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Some good reads as State Question 755 winds its way through court



Photo by Il Primo Uomo/Flickr (Creative Commons)


A temporary restraining order will continue in effect until the end of this month blocking a controversial new Oklahoma law that, if implemented, would amend the state's constitution to ban the use of Islamic Sharia law in the state's courts. United Press International reported that in a hearing today, a federal judge in Oklahoma City extended an order blocking implementation of what was known on the ballot as State Question 755, approved by voters in the Nov. 2 election.

The ballot initiative was approved by an overwhelming majority - 70 percent - even though there is no known instance of Islamic law ever being cited in Oklahoma courts.

Two days after the ballot measure was approved, the director of the Oklahoma chapter of the Council on American-Islamic Relations filed suit to stop its implementation on constitutional grounds. Today the restraining order was extended until Nov. 29, when a ruling is expected on whether the law violates the U.S. constitution.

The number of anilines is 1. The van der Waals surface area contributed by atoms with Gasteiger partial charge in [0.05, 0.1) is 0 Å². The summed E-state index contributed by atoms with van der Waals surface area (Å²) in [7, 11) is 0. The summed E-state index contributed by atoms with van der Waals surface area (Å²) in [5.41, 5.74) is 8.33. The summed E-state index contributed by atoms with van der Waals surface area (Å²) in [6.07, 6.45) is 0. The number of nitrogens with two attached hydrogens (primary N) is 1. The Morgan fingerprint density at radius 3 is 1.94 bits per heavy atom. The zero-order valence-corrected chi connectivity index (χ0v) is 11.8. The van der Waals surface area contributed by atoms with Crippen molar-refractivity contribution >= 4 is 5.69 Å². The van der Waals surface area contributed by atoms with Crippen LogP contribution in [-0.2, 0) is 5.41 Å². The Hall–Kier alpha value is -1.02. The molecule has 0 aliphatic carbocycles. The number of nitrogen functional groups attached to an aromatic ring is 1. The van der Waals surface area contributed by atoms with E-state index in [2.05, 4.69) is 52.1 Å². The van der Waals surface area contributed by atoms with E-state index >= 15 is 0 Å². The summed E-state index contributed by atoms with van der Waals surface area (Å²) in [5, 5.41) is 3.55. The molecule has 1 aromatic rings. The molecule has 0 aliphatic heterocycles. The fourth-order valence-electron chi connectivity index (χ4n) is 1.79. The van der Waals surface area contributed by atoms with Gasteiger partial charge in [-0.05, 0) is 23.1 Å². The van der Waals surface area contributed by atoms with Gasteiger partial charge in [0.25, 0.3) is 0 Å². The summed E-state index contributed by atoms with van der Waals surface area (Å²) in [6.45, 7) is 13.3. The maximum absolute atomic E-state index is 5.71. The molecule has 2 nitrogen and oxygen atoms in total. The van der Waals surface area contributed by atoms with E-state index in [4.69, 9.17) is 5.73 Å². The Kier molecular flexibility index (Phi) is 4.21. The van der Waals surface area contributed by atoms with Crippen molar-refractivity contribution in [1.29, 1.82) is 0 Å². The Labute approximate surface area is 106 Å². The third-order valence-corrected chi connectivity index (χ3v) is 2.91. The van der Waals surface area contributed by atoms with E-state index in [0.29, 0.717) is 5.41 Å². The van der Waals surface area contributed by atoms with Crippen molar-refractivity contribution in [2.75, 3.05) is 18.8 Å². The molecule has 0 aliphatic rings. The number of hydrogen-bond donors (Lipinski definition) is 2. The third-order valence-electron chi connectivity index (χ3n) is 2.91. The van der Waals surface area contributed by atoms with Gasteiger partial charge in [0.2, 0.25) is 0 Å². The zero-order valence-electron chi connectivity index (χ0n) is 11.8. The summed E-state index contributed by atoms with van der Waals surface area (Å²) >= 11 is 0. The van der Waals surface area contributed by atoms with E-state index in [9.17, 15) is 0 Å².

So what to make of this complicated case unfolding halfway across the country, and what broader implications does it have beyond the Sooner State, for Muslims and non-Muslims? There have been some interesting reads lately regarding State Question 755, the questions it raises, the conversations surrounding it, and the political implications it carries.

Here are a few:


The outcome of the State Question 755 case, much like that of the federal legal challenge against Arizona's SB 1070, will be closely watched to see what legal precedent it sets. But the political precedent, at least, has already been set: The Los Angeles Times and other outlets have reported that similar laws are already being considered in others states.